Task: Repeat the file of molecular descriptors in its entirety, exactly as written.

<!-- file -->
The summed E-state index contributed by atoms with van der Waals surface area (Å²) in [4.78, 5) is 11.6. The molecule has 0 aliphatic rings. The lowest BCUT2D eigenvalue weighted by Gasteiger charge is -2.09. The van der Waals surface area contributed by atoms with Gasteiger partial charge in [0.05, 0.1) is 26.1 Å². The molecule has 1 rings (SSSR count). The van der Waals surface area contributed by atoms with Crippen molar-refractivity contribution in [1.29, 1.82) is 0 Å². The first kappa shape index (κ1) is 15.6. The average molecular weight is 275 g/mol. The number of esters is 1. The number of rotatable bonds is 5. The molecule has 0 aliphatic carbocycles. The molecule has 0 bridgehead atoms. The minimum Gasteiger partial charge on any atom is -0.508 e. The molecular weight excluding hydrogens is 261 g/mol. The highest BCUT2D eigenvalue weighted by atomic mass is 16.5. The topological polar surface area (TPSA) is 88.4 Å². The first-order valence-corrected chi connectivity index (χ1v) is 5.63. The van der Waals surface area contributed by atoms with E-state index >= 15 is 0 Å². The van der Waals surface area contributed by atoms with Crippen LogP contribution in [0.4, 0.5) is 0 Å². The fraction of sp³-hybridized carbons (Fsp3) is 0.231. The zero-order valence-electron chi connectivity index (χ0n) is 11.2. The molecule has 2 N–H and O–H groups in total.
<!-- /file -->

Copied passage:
The summed E-state index contributed by atoms with van der Waals surface area (Å²) in [4.78, 5) is 11.6. The molecule has 0 aliphatic rings. The lowest BCUT2D eigenvalue weighted by Gasteiger charge is -2.09. The van der Waals surface area contributed by atoms with Gasteiger partial charge in [0.05, 0.1) is 26.1 Å². The molecule has 1 rings (SSSR count). The van der Waals surface area contributed by atoms with Crippen molar-refractivity contribution in [1.29, 1.82) is 0 Å². The first kappa shape index (κ1) is 15.6. The average molecular weight is 275 g/mol. The number of esters is 1. The number of rotatable bonds is 5. The molecule has 0 aliphatic carbocycles. The molecule has 0 bridgehead atoms. The minimum Gasteiger partial charge on any atom is -0.508 e. The molecular weight excluding hydrogens is 261 g/mol. The highest BCUT2D eigenvalue weighted by atomic mass is 16.5. The topological polar surface area (TPSA) is 88.4 Å². The first-order valence-corrected chi connectivity index (χ1v) is 5.63. The van der Waals surface area contributed by atoms with E-state index >= 15 is 0 Å². The van der Waals surface area contributed by atoms with Crippen LogP contribution in [0.4, 0.5) is 0 Å². The fraction of sp³-hybridized carbons (Fsp3) is 0.231. The zero-order valence-electron chi connectivity index (χ0n) is 11.2. The molecule has 2 N–H and O–H groups in total.